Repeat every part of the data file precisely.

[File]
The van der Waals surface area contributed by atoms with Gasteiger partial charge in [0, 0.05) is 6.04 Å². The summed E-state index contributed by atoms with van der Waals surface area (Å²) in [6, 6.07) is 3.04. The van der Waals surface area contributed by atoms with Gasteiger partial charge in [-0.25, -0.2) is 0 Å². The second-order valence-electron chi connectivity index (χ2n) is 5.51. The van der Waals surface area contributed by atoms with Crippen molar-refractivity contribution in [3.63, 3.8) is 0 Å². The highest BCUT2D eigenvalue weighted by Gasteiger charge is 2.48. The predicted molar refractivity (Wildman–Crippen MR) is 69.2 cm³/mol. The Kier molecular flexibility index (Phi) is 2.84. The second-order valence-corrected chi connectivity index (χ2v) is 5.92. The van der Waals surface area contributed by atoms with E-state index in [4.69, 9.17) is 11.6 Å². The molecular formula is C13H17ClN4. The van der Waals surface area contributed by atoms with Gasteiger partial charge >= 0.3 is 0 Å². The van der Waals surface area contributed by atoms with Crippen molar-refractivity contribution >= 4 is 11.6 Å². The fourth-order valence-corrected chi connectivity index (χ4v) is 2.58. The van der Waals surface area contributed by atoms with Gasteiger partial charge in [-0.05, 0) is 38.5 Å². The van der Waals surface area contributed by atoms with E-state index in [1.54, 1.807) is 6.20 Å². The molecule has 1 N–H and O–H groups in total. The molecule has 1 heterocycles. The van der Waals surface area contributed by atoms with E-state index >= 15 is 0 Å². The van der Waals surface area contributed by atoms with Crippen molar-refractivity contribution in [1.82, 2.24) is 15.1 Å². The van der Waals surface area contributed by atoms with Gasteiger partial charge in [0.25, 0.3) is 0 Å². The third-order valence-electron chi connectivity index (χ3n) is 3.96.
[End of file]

The van der Waals surface area contributed by atoms with Gasteiger partial charge in [0, 0.05) is 6.04 Å². The summed E-state index contributed by atoms with van der Waals surface area (Å²) in [6, 6.07) is 3.04. The van der Waals surface area contributed by atoms with Gasteiger partial charge in [-0.25, -0.2) is 0 Å². The second-order valence-electron chi connectivity index (χ2n) is 5.51. The van der Waals surface area contributed by atoms with Crippen molar-refractivity contribution in [3.63, 3.8) is 0 Å². The highest BCUT2D eigenvalue weighted by Gasteiger charge is 2.48. The predicted molar refractivity (Wildman–Crippen MR) is 69.2 cm³/mol. The Kier molecular flexibility index (Phi) is 2.84. The second-order valence-corrected chi connectivity index (χ2v) is 5.92. The van der Waals surface area contributed by atoms with E-state index in [4.69, 9.17) is 11.6 Å². The molecular formula is C13H17ClN4. The van der Waals surface area contributed by atoms with Gasteiger partial charge >= 0.3 is 0 Å². The van der Waals surface area contributed by atoms with Crippen molar-refractivity contribution >= 4 is 11.6 Å². The fourth-order valence-corrected chi connectivity index (χ4v) is 2.58. The van der Waals surface area contributed by atoms with Gasteiger partial charge in [-0.05, 0) is 38.5 Å². The van der Waals surface area contributed by atoms with E-state index in [1.54, 1.807) is 6.20 Å². The molecule has 1 N–H and O–H groups in total. The molecule has 1 heterocycles. The van der Waals surface area contributed by atoms with E-state index >= 15 is 0 Å². The van der Waals surface area contributed by atoms with Crippen molar-refractivity contribution in [1.82, 2.24) is 15.1 Å². The van der Waals surface area contributed by atoms with Gasteiger partial charge in [0.25, 0.3) is 0 Å². The third-order valence-electron chi connectivity index (χ3n) is 3.96.